Teen skepchick looks at the biology of gryphons. (Look. It’s not “griffins”, okay? You will never, ever convinced me such an awesome animal is spelt in such a dull and ugly way.) They deduce that the main things keeping gryphons from being real are the fact that they have six limbs–Earth vertebrates evolved with four-limbed body plans, and “adding a limb” is extremely difficult, evolution-wise–and the fact they have feathers, because feathers are highly complex biological structures that have, as far as we know, only evolved once.

Which is where I stand up and point and shout “OBJECTION!!!” to this article, because it assumes a gryphon would be a mammal. Which, look. I think we can all agree it’s pretty obvious a gryphon would be descended from bird-like ancestors, not from mammalian ones. I mean, just look at the fucking things:

by KatePfeilschiefter (deviantART)

by KatePfeilschiefter (deviantART)

I’m no cryptobiologist, it’s true, but… c’mon. That’s a bird. It’s a weird-ass looking bird, but it’s a bird.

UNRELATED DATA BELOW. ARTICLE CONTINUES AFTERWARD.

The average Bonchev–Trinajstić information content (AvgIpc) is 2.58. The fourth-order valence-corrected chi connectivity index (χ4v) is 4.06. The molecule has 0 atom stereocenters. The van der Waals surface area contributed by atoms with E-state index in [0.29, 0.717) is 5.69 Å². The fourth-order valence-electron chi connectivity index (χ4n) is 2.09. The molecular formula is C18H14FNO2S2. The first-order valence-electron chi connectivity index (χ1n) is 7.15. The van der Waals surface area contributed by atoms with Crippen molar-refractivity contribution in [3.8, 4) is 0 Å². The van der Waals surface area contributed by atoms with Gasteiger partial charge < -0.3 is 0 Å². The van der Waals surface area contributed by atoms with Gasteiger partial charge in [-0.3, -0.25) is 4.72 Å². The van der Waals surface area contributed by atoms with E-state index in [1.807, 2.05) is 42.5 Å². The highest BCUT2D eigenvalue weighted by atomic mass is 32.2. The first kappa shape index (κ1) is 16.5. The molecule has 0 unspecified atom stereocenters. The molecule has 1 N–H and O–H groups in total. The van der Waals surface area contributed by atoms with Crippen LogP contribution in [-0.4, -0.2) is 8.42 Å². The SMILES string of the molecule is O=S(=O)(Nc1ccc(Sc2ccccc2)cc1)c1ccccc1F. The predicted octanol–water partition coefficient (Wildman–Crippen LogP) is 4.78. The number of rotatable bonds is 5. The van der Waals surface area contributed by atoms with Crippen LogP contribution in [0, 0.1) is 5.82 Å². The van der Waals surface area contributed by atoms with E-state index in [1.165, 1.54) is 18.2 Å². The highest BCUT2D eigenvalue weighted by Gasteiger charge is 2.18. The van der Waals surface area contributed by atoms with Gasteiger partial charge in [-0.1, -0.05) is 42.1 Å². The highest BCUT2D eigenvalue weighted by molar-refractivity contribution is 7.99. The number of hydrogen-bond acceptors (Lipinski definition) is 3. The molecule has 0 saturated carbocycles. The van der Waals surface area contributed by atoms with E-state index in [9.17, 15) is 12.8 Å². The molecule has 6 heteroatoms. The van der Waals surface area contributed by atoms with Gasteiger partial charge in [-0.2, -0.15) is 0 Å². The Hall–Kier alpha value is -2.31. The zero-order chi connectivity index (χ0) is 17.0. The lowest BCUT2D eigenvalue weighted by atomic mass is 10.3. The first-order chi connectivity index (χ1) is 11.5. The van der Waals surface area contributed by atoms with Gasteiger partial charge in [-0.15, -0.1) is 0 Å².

For comparison, here is the skeleton of a Microraptor, a feathered “dinobird” noted for having four wings (its back limbs were feathered as well as the front):



Feathers, long tail, potential for a four-limbed posture… am I sensing an ancestor here?

“But, Alis wait!” you cry. “The griffin has fur, too!”

First of all, it’s G-R-Y-P-H-O-N, we already went over that. And second of all, fur. You mean fur… like this?

"Gryphon" "fur".

“Gryphon” “fur”.

“Yeah. Yeah, sure. Like th–”

HAH! FOOLED YOU! That’s not “fur” at all; it’s a close-up of feathers from a kiwi. Also see the appearance of bird eyelashes, amongst others. The reality is feathers come in lots of different types, some of which are “furrier” than others. Or, to put it another way, it’s easier for a bird to have “fur-like” feathers than it is for a mammal to have “feather-like” fur.

Other similarities: gryphons lay eggs, and there was even a big trade in “gryphon eggs” done in the middle ages (they were mostly actually ostrich eggs). You know what else lays eggs? Dinosaurs and birds, that’s what. And you know what doesn’t lay eggs? Mammals.1

So, there you have it: feathers, dinosaur-like body structure, eggs. Gryphons are birds (or, perhaps more rightly, are descended from a bird-like ancestor).

Cool? Cool. Carry on.

  1. No, the platypus and echidna don’t count. Because, seriously. Have you ever seen one of those freakin’ things? The platypus has poisonous spurs man. And people think a gryphon is implausible, sheesh. []